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What Is an Exercise Cardiolyte/Thallium Scan?
A thallium scan is a test that uses a radioactive substance (known as a tracer) to produce images of the heart muscle. When combined with an exercise test, the thallium scan helps determine if areas of the heart do not receive enough blood.
The exercise thallium scan is especially useful in diagnosing coronary artery disease, the presence of blockages in the coronary arteries (the vessels that supply oxygen-rich blood to the heart muscle).
Is The Exercise Cardiolyte/Thallium Scan Safe?
The radiation exposure during a cardiolyte/thallium scan is extremely small, and the doses used are safe. Cardiolyte/thallium is excreted rapidly by the kidneys. However, if you are pregnant, suspect you may be, or are a nursing mother, discuss the matter with your doctor.
The exercise test is also safe. A small amount of risk does exist, however, because it stresses the heart. Possible rare complications include abnormal heart rhythms and a heart attack. Experienced personnel are available to handle any emergency.
What Do Cardiolyte/Thallium Scans Show?
During the test, a tiny amount of thallium tracer is injected into a vein in your arm while you walk on a treadmill. For patients who cannot exercise, the test may be done after the injection of a drug that produces a stress on the heart similar to exercise.
The tracer travels in the bloodstream, is carried through the coronary arteries, and is picked up by the heart muscle cells. Areas of the heart muscle that have an adequate blood supply pick up the tracer almost immediately. Areas that do not have an adequate blood supply pick up the tracer very slowly or not at all. This will show up as a lighter area, called a "defect".
A second set of images is taken several hours later, while you are at rest. These images help differentiate between areas that temporarily do not receive enough blood (the defect returns to normal) and areas that are permanently damaged from a previous heart attack (the defect persists).
Preparing For Tests
What Happens During Tests?
The exercise cardiolyte/thallium test is usually performed at a clinic or hospital, in the nuclear medicine or radiology department.
The test has two parts: the exercise portion and the imaging portion.
The exercise portion of the test can be performed in the doctorís office or at the hospital. A trained technician will place several electrodes (small sticky patches) on your chest and shoulders to allow recording of the ECG during exercise. Wires link the electrodes to an ECG machine. A cuff will be applied to your arm to monitor your blood pressure during the test.
You will be shown how to step onto the treadmill and how to use the support railings to maintain your balance. The treadmill starts slowly, and then the speed and incline are increased gradually.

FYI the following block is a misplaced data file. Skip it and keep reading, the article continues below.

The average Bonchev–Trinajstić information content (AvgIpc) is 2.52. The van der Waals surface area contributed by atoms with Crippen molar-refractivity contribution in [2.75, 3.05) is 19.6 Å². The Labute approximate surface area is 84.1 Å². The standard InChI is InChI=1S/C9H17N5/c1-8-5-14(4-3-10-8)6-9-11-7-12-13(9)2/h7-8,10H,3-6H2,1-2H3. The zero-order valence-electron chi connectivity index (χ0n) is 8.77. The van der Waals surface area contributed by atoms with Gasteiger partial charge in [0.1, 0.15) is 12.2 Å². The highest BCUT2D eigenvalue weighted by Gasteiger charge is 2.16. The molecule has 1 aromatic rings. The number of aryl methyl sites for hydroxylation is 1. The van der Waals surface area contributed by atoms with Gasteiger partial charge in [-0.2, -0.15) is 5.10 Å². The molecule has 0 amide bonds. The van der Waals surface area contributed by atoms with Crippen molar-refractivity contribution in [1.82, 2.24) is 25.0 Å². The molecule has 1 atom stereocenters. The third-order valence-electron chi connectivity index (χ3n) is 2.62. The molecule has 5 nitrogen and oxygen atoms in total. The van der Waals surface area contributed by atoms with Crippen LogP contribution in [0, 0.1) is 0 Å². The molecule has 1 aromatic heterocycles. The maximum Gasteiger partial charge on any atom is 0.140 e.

Your blood pressure will be checked every few minutes, and the ECG will be carefully watched for abnormal changes. You will be instructed to report any symptoms, such as chest pain, shortness of breath, leg fatigue, or dizziness.
The test may end when you become too tired to continue or when you experience significant symptoms. Other times, the test may be stopped when you reach your peak heart rate or when your ECG shows abnormal changes.
After the exercise portion of the test is over, you will be helped to a chair or a bed. Your blood pressure and ECG will be monitored while you recover. The technician will remove the electrodes and cleanse the electrode sites. The test typically takes between 45 minutes to one hour, which includes preparation for the test, the exercise portion, and the recovery period.
You will lie flat on a special table under a scanning camera. During imaging, the camera takes pictures at various angles. You should remain still while the pictures are being taken. This part of the test usually takes 10-20 minutes.
After the initial set of pictures, you will be asked to remain relatively quiet for the next 2-4 hours. You may leave the area, and may be allowed limited beverages, but no solid food.
When you return, you will have additional pictures taken, without repeating the exercise. These pictures represent the heart in its resting state. In some cases, more pictures are taken the next day.
The exercise thallium scan is generally more accurate and provides more information than an exercise ECG test. This information helps your doctor make an accurate diagnosis and develop a treatment plan thatís best for you.
The doctor conducting the test may be able to give you preliminary results before you leave. A complete interpretation, however, usually takes several days.
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